Westwood to allow police officers to administer Narcan in opioid overdose encounters

Naloxone can stem the effects of opioids, helping prevent death from overdose. Photo credit Jeff Anderson. Used under a Creative Commons license.

Westwood’s city council last week approved a measure that will allow police officers to administer naloxone, also known as Narcan, in the case of an opioid overdose. Mayor John Yé will sign an agreement with Johnson County’s Board of County Commissioners “to provide medical direction for the opioid antagonist protocol for the City of Westwood,” according to city documents.

“The opioid epidemic is a serious problem across the nation and here in Johnson County,” Police Chief Greg O’Halloran said. “When someone overdoses on opioids, minutes count. Sometimes the best hope for survival are the initial first responders on scene, which are often police officers.”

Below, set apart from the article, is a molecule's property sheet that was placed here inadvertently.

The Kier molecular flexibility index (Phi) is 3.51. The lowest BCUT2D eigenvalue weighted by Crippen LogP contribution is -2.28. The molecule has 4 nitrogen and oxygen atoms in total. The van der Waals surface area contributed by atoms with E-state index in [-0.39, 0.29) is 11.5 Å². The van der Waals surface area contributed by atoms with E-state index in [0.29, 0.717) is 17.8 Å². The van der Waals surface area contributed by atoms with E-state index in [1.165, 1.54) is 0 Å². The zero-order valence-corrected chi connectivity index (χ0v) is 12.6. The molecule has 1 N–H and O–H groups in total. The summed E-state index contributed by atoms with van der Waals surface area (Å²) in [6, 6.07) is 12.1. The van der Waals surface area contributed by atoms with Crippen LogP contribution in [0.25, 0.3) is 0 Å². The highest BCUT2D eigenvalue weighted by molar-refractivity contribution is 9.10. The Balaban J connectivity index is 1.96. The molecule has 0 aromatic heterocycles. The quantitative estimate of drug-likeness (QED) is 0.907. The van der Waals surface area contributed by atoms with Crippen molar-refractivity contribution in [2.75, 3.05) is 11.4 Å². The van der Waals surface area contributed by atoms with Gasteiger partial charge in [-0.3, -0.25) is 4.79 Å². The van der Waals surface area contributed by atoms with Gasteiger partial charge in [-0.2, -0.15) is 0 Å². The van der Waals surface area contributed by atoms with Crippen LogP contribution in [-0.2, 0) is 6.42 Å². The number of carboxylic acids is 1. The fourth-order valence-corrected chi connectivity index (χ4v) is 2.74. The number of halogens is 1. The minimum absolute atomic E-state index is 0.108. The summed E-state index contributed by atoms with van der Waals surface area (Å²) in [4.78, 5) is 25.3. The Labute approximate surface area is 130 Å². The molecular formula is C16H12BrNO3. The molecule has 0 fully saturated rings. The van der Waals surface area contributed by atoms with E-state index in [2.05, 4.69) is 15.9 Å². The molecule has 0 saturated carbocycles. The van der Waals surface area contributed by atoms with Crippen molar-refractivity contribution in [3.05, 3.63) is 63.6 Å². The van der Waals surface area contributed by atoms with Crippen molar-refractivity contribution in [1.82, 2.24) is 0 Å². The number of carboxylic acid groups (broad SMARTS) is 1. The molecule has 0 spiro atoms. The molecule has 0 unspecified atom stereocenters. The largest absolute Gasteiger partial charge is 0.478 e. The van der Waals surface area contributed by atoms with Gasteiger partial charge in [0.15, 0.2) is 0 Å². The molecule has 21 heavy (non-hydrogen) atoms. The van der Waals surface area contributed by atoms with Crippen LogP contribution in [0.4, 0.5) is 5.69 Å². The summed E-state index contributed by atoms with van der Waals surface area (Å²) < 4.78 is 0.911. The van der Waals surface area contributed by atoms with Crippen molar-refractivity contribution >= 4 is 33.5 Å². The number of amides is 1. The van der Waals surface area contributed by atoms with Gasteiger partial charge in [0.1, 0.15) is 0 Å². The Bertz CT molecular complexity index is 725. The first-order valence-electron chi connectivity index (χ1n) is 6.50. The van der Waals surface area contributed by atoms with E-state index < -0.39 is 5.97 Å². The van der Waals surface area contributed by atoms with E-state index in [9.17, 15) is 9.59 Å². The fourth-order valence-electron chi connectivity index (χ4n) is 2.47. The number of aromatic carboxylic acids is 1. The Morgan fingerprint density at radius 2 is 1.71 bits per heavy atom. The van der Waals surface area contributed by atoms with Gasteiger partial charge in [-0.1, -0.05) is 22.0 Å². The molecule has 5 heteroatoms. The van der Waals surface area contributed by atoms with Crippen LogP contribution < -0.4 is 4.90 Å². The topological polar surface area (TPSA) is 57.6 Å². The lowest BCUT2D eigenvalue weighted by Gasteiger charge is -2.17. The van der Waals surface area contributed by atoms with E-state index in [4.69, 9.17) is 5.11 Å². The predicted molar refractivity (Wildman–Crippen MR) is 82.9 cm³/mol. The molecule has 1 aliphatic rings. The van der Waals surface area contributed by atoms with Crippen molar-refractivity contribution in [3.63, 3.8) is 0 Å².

The police department will receive training on how to administer an opioid antagonist to someone who has overdosed on Oct. 16. O’Halloran said the nasal spray has a low cost, is easy to administer and will help save lives.

Councilmember Jeff Harris asked O’Halloran if any officers have encountered an opioid instance. O’Halloran said there has been one instance in Westwood that he knows of, but there may have been one more. Additionally, O’Halloran said there are over 200 opioid overdoses in the county and in the off-chance a Westwood officer would need to help out in another city, they would be prepared. The ordinance passed unanimously.

Last year, the Shawnee Mission School District entered a similar agreement to allow school nurses to store and administer naloxone. This allows school nurses to administer the drug to anyone who may overdose on opioids while on district property, including students, staff and visitors.